Like an old steam locomotive, this is the conversion of a rotary motion into a linear oscillation. The rotational speed of the disc, and thus of the motor, determines the frequency of the oscillation.
We create waves
Now that we know the experimental set-up, we can start vibrating it. This experiment starts with a low frequency. A wave forms and gently oscillates back and forth.
Now the frequency is increased more and more. It can be seen that the wave is no longer alone. At certain frequencies, for example, several bellies can be seen. Figure 7 for example, shows a double-bellied wave.
These multiple bellies are created by simultaneously existing waves that overlap. In the glass box, there are several waves that run against each other. This causes the amplitude to increase in some places. An oscillation pattern is created that depends on the frequency (cf. Demtröder, 2015).
By approaching a certain frequency, the amplitude of the wave suddenly becomes extremely large. This phenomenon can be explained by the fact that the set frequency approaches the natural frequency of the system. We have created a resonance.
The consequence is that the waves now break in the glass box and are many times higher than before. These strong waves can therefore also occur in the fuel tanks of the rockets. This would obviously be a problem, because these vibrations generate opposing forces.
Eliminating strong waves
Subsequently, the frequency is reduced again. Surprisingly, the wave does not recede as would be expected. Where at the same excitation frequency the wave was gently oscillating back and forth, now breaking waves and high amplitudes can still be seen. With steadily decreasing frequency, the high amplitudes suddenly no longer occur and the waves become gentle again. This phenomenon is called hysteresis (cf. Arndt, T., Dreyer, M. E., 2008).
Bastian Beuerling explains how hysteresis can have an impact. In general, hysteresis exists when the change in the state of the waves occurs in a distorted way. This means that the type of waves that currently exist depends on the previous state of the system. So if we change from a slow oscillation to a strong oscillation near the natural frequency, the waves remain gentle for longer. Conversely, when we switch back to a slow oscillation, the waves remain in a turbulent state for longer.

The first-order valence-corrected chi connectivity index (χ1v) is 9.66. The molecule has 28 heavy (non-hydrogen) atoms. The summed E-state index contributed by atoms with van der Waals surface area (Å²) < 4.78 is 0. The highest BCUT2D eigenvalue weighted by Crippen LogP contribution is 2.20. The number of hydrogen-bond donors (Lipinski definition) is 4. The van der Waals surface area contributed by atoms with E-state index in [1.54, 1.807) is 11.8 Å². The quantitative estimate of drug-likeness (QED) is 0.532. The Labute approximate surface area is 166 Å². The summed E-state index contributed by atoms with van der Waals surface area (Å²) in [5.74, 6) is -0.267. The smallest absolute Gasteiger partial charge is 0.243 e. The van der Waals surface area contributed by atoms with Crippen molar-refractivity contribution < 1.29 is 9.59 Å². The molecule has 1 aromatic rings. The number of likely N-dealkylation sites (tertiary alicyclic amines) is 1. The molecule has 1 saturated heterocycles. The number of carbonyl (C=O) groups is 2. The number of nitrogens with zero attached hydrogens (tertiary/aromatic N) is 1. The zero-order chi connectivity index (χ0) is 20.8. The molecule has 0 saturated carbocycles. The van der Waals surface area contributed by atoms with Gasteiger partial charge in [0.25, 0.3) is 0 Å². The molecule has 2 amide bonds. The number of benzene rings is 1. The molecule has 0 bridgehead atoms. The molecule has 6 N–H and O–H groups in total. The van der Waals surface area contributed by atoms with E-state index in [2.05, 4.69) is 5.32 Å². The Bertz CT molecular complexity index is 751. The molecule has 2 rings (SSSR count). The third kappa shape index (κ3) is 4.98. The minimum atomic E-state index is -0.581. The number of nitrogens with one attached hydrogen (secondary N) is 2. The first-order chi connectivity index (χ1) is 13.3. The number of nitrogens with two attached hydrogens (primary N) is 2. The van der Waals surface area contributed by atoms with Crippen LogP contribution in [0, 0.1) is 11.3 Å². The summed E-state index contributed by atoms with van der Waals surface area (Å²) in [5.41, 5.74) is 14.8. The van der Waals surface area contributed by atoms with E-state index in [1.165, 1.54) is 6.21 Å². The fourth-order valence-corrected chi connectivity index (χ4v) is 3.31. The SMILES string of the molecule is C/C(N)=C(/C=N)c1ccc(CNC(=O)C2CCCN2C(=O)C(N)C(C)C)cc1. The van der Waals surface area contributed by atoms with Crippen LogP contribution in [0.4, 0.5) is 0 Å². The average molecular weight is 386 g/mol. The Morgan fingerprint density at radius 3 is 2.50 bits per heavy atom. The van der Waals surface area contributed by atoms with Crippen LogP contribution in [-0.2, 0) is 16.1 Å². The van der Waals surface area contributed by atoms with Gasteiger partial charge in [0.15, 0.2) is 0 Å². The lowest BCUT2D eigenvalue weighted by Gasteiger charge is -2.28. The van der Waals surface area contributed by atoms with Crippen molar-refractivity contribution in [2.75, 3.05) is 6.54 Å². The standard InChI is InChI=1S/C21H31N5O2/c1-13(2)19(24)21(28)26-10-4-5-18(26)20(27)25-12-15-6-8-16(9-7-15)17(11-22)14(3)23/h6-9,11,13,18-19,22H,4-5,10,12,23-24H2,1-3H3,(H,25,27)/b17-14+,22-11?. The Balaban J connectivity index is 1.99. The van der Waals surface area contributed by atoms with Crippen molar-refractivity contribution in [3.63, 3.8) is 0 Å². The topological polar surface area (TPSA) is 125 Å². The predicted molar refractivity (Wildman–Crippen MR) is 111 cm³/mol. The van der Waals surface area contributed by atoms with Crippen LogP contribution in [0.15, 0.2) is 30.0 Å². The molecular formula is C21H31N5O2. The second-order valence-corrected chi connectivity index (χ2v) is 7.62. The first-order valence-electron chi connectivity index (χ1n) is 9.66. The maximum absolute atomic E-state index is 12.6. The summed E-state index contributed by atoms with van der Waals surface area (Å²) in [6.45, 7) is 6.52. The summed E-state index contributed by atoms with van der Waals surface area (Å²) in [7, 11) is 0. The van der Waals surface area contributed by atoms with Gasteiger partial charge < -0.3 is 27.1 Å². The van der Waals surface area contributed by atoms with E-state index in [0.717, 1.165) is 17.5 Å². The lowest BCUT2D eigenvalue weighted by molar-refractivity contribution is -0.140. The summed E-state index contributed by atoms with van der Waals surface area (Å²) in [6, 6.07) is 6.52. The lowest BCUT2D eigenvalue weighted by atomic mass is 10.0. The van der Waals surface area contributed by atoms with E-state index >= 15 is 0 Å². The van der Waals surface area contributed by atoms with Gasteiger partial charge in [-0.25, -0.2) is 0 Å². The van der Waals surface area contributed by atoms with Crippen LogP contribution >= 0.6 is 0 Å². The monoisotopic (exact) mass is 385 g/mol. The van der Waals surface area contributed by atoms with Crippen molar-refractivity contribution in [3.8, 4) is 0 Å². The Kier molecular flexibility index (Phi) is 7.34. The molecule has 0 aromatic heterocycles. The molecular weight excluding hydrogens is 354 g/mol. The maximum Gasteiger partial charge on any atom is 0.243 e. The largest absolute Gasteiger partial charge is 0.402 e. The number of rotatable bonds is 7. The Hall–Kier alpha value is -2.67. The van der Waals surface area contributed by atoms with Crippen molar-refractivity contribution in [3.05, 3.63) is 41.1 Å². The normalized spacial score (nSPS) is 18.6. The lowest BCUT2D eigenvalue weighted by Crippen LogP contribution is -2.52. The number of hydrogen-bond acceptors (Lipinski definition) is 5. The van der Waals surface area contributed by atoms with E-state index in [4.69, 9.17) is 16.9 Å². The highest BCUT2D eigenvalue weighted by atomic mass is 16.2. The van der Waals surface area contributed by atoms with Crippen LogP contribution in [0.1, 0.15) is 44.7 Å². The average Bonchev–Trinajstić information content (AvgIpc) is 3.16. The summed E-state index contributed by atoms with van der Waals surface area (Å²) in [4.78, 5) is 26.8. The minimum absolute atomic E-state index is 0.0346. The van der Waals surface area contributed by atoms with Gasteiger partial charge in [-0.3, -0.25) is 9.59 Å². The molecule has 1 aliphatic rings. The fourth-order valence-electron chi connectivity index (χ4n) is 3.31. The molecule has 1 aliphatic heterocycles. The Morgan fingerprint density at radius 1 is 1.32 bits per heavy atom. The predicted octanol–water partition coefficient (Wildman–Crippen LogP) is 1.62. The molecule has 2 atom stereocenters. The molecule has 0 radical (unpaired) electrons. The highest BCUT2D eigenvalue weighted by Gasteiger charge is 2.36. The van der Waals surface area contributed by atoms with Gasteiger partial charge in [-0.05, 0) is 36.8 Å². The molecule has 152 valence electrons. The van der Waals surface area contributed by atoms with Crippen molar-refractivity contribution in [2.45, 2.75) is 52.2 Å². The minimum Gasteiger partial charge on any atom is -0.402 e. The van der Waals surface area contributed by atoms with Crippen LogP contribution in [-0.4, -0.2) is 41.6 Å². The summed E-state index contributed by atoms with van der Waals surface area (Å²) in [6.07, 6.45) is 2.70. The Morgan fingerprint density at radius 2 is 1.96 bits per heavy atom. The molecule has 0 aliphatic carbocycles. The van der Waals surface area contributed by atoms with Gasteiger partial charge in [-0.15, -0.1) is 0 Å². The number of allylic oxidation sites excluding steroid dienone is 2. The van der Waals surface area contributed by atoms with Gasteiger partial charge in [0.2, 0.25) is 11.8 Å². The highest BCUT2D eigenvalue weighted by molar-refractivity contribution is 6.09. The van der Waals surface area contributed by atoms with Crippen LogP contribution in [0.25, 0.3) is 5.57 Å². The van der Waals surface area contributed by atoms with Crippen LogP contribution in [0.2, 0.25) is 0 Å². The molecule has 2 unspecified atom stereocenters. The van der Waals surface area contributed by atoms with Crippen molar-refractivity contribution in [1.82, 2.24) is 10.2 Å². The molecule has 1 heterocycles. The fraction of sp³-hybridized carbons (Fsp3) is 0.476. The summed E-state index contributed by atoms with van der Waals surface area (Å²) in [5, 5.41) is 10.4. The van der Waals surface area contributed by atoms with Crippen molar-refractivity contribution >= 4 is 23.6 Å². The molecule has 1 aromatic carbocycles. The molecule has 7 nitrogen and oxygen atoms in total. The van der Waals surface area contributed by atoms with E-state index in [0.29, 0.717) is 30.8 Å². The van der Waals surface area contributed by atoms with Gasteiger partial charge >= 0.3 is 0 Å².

The impact on space rockets
In this experiment, one-dimensional oscillations were considered. Let us now consider other forms. For example, cylindrical shapes of propellant tanks, these effects can occur in several dimensions. This can lead to very complex behaviour of the fluids in the tanks. By using tracer particles (scattering particles added to a fluid to make it visible), such behaviour can also be explored. The goal of this research is to bring these oscillations under control so that they cannot affect the correct function or trajectory of the spacecraft.
The research results not only show the different states the liquid in a tank can be in, but also describe the phenomenon of hysteresis. Hysteresis can expand the existence of the state of a wave in time and can longer have an influence on the rocket and change its course. Accuracy is required here, after all, the rocket should not deviate from its course. Now, do you still think that space rockets are rigid? Far from it. The inside of a space rocket is constantly in motion, even if this is not visible from the outside. We have learned that the vibrations of the huge fuel tanks make it harder to predict how the rocket will behave and may very well influence its trajectory.
Airliners (2009): Boeing 747-8-Frachter erhält Triebwerke. Online at: https://www.airliners.de/boeing-747-8-frachter-erhalt-triebwerke/18995 (retrieved on 20 September 2021)
Arndt, T., Dreyer, M. E. (2008):Damping Behavior of Sloshing Liquid in Laterally Excited Cylindrical Propellant Vessels, Spacecraft and Rockets 45 (5), 1085-1088 2008
Benson, Tom (2021): Dynamic Pressure. Online at: https://www.grc.nasa.gov/www/k-12/rocket/dynpress.html (retrieved on 20 September 2021)
Demtröder W. (2015) Mechanische Schwingungen und Wellen. In: Experimentalphysik 1. Springer-Lehrbuch. Springer Spektrum, Berlin, Heidelberg. https://doi.org/10.1007/978-3-662-46415-1_11
Nasa (2008): J-2 Engine. Online at: https://web.archive.org/web/20080610202726/http://mix.msfc.nasa.gov/abstracts.php?p=109 3 (retrieved on 20 September 2021)